On 9/11 I was sitting in my office. I was fortunate not to be on the road, although several work colleagues were and it was a challenge to help them get home when planes were grounded.
The first news I heard came in the form of an email. It wasn’t on the newswires yet but I received an email from an industry list I was a part of. I still remember the subject line, “Terrorists are bombing us with airplanes.” I thought it was a joke.
News was quickly coming in, much of it wrong, speculating on the aircraft types and that there could have been an accident (especially after only one plane had hit). We now know much more about what was happening in the air.
People cleared out of the office fairly quickly after the news broke, but my boss at the time kept me around wanting to work through budgets. Traffic that afternoon was terrible, worse than I’ve ever seen in DC. The atmosphere in the city was completely surreal. I remember that my performance at work suffered somewhat those next two months.
The days that followed were just sad. I did my share of crying. D.C. didn’t ‘come together’ in the same way or to the same extent that I remember New York being different at the time. And I didn’t lose anyone ery close to me, but friends of friends I knew were in the Towers that day. One lost all four of her roommates. I visited the towers often in the late 1970s myself.
I’d bring by snacks and chocolates, other little gifts, to the agents I knew at United’s city ticket offices. There were neighborhood offices then and those are the people I knew the best.
Flying in the aftermath of 9/11 is hard to describe. I remember flight attendants who were genuinely scared. And when the flight attendants are scared passengers are too.
Washington National airport didn’t re-open right away. The approach path is so close to ‘important people’ and important people are always more protected. When anthrax was delivered in the mail on Capitol Hill, Hill staffers all got Cipro but Postal Service employees didn’t.
I had a ticket to fly in and out of National airport before flights had resumed, so United moved me over to Dulles but capacity was limited. I remember flying Miami – Orlando – Washington Dulles since I couldn’t get anything non-stop home.
Many airfares after 9/11 actually rose briefly even though people were avoiding the air. Normally you think empty planes means lower prices. But dropping price wouldn’t have convinced marginal flyers into the skies. The people flying were the ones who really had to and they were less price sensitive.
Airport security was federalized. The TSA was initially part of the Department of Transportation, there was no Germanic-sounding Department of Homeland Security then. We got secondary gate screenings but could still bring liquids through checkpoints for about 5 more years. We didn’t have to take our shoes off yet.
Thanks goodness that there aren’t that many people in the United States trying to bring down aircraft. In fact the TSA admitted there were no active plots in records accidentally filed with a court. Of course we’ve hardened access to airport gates around the world, making pre-security a target in places like Brussels and Instanbul, and making things other than aviation relatively better targets.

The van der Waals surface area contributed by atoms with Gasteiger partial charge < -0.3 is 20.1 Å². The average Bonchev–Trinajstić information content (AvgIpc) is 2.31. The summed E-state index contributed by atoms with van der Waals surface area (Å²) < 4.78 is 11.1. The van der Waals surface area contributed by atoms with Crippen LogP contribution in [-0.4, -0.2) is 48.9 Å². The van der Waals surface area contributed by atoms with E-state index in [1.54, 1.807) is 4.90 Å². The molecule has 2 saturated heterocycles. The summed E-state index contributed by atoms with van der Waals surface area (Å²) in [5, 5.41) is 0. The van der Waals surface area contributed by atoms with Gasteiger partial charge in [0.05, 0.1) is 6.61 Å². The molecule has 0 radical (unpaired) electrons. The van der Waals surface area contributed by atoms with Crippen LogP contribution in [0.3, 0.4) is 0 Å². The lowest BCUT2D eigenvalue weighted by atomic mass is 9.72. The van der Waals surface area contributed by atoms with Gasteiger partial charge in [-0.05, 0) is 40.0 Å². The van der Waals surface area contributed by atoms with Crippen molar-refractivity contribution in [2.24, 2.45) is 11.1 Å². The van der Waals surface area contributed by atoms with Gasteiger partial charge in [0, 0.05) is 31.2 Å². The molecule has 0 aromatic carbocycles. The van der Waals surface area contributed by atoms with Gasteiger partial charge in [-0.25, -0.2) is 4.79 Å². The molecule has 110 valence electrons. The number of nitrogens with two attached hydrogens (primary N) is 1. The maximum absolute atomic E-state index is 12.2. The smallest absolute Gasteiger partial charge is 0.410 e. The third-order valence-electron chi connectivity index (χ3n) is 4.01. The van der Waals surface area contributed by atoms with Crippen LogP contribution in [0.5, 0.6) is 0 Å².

Passengers though are our best line of defense. Before 9/11 if a plane was hijacked passengers would remain docile. We’d wait it out until terrorist demands were met, and in all likelihood most people would be ok. The equilibrium shifted and passengers now assume terrorists will bring down planes, so they aren’t going to sit idly by. That may be the most important change in aviation security over the past 20 years.
Here are the names of flight crew who lost their lives on the 4 planes taken that day. The Captain Jason Dahl Scholarship Fund has helped aspiring pilots and in the process of fundraising created incredible experiences for frequent flyers as well. The passengers on the planes are worth remembering too of course.
We’re just now bringing 20 years of war (mostly) to a close in Afghanistan. We’re still waging ‘war on terrorism’ domestically. Osama bin Laden is dead. The 19 hijackers died in their attempts. Would-be hijackers Zacarias Moussaoui, Fawaz al-Nashimi, Mohammed al-Qahtani, Ramzi bin al-Shibh and others are either dead or imprisoned. We fought in Iraq (though there was no real connection to 9/11) though more Americans died in Iraq than on 9/11. And since 9/11 we’ve let the federal government abuse power to collect all internet traffic from Americans, and monitor all of our locations. No one went to prison for that.
Each day for the next 8 years was a reminder for me of 9/11 because my daily commute at the time took me right past the Pentagon. Flying for me wasn’t scary. Neither were most of the places I’ve visited. I attribute that to driving twice a day past an actual target from 9/11. What else that I would do would be more dangerous?
9/11 will always be personal for many people, and I’ll forever resent those who used it for their own political or business purposes. Congressman Jim Moran of Virginia for instance, a month after 9/11, declared of the government pork opportunities “It’s an open grab bag, so let’s grab.”
It saddens me to see this displayed by TSA as though they somehow own the legacy of 9/11, even if they’re a sad result of it.
Just as 9/11 isn’t solely the province of aviation, this year aviation again finds itself in the position of much of the world as it continues to struggle through a global pandemic. It’s the people involved on the front lines under the greatest stress. 9/11 is both a sad and hopeful day, pointing to resilience and a brighter future to follow but one with many bumps and disappointments along the way.